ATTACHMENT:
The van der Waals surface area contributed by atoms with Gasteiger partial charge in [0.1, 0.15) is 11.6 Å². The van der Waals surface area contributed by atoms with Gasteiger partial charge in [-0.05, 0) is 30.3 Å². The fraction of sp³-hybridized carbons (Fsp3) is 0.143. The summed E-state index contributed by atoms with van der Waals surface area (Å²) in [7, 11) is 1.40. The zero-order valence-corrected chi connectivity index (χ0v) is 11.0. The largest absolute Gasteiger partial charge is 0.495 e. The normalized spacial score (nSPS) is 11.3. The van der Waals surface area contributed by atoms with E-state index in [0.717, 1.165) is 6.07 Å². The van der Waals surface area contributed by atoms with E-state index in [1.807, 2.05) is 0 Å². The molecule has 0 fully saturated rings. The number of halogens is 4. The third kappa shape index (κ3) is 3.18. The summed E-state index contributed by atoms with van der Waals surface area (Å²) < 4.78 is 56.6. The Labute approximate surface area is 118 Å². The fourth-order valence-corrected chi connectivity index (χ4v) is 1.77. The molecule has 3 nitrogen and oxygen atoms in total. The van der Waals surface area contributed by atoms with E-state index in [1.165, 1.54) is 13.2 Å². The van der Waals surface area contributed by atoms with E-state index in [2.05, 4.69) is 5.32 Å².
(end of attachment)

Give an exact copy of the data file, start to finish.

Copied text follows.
The van der Waals surface area contributed by atoms with Gasteiger partial charge in [0.1, 0.15) is 11.6 Å². The van der Waals surface area contributed by atoms with Gasteiger partial charge in [-0.05, 0) is 30.3 Å². The fraction of sp³-hybridized carbons (Fsp3) is 0.143. The summed E-state index contributed by atoms with van der Waals surface area (Å²) in [7, 11) is 1.40. The zero-order valence-corrected chi connectivity index (χ0v) is 11.0. The largest absolute Gasteiger partial charge is 0.495 e. The normalized spacial score (nSPS) is 11.3. The van der Waals surface area contributed by atoms with E-state index in [0.717, 1.165) is 6.07 Å². The van der Waals surface area contributed by atoms with E-state index in [1.807, 2.05) is 0 Å². The molecule has 0 fully saturated rings. The number of halogens is 4. The third kappa shape index (κ3) is 3.18. The summed E-state index contributed by atoms with van der Waals surface area (Å²) < 4.78 is 56.6. The Labute approximate surface area is 118 Å². The fourth-order valence-corrected chi connectivity index (χ4v) is 1.77. The molecule has 3 nitrogen and oxygen atoms in total. The van der Waals surface area contributed by atoms with E-state index in [1.165, 1.54) is 13.2 Å². The van der Waals surface area contributed by atoms with E-state index in [2.05, 4.69) is 5.32 Å².